A Purdue archaeologist reveals hidden life in ancient Sudan by studying death: BTN LiveBIG

A Purdue archaeologist reveals hidden life in ancient Sudan by studying death: BTN LiveBIG

The popular notion of archaeology rests on an object-driven, Indiana-Jones-fueled fantasy of unearthing lost treasures.

For Purdue University anthropology professor and bio archaeologist Michele Buzon, the work is about unearthing a way of life.

Through a series of burial site excavations in the Sudan desert, Buzon and her team were after more than just a look at artifacts – they’ve been seeking evidence of how Egyptians and Nubians interacted and lived, from class structures to overall health.

“Tombos is a colonial cemetery that is related to a town that was built during the New Kingdom occupation of Nubia in about 1400 B.C. And it spans the time period from this New Kingdom colonial period through the Napatan dynasty, the 25th dynasty when Nubia was ruling Egypt,” Buzon said. “During the last few field seasons we’ve been focusing on the elite pyramid tombs to get a sense of who the people – possibly colonists from Egypt – who moved to Nubia were and what their lives were like.”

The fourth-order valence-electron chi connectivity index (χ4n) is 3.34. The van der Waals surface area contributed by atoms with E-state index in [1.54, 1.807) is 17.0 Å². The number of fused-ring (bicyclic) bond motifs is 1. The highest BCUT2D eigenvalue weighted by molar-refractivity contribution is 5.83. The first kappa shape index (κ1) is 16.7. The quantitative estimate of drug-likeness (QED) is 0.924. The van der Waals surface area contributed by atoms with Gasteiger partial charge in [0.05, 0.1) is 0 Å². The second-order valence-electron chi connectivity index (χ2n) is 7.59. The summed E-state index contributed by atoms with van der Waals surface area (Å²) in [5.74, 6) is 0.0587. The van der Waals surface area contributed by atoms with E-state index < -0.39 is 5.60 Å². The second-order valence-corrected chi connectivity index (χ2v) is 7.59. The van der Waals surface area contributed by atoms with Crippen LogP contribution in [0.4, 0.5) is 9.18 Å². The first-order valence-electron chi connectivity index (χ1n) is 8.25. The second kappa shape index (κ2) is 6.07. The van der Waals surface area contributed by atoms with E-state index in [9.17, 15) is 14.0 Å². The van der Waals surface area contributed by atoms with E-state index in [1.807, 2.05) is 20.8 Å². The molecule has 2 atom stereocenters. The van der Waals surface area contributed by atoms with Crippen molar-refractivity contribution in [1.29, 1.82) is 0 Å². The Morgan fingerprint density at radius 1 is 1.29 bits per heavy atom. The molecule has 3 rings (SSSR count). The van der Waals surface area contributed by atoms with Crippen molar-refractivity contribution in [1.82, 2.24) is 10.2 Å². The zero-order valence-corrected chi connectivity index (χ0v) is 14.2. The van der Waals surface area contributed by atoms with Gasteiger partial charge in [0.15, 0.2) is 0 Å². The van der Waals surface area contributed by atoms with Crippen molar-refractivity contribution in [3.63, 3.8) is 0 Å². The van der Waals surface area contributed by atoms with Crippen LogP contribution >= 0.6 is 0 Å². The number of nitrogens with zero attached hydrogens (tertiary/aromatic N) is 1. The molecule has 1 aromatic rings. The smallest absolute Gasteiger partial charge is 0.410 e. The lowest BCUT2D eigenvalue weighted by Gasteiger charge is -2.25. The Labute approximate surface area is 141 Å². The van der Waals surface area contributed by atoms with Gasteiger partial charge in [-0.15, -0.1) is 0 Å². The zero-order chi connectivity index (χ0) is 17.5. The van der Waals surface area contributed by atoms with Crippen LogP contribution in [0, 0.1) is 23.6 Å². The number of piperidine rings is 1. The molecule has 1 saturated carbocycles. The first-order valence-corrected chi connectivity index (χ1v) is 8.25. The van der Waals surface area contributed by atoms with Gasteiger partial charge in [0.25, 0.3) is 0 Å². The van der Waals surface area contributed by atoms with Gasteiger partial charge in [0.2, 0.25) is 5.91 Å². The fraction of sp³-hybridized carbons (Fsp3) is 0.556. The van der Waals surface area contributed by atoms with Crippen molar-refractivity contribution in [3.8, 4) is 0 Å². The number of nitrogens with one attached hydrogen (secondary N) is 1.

On the most recent excavation, Buzon – working with three Purdue doctoral students and Stuart Tyson Smith, anthropology professor at the University of California, Santa Barbara – discovered tombs of both elite and lower-class citizens of Nubia and acquired the remains of 25 people, which will then be used to understand their nutrition and exposure to disease.

Buzon’s research into cultural class systems goes as far back as a 2005 paper where she discussed evidence that ran counter to the Euro-dominated thinking that occupying populations dominated the ruling structures. Buzon discovered – by examining death rituals – the two peoples of Tombos intermingled:

“The combination of burial practices found at Tombos suggests that intermarriage between Nubians and Egyptians was likely,” Buzon writes. “The results of this study suggest that both local native Nubians and Egyptian immigrants participated in the administration of Nubia during this time.”

Ten years later, further exploration yielded the same insights:

“You get this really interesting entangled culture blending different elements in really different ways, but also there seems to be a lot of individual choice involved,” Smith explained. “It’s not just a matter of the two cultures mash up and then you get this new hybrid thing that’s consistent. There seems to be a lot of individual choice — whether or not you want a Nubian bed and/or an Egyptian coffin and/or to be wrapped like a mummy or whether or not you want an Egyptian-style amulet and/or Nubian ivory jewelry.”

As a travel ban to and from the Sudan overshadows their work, Buzon and her team are finding that that we could learn a lot from ancient civilizations on the value of two different cultures living together, peacefully.

Photo credit: Charles Jischke

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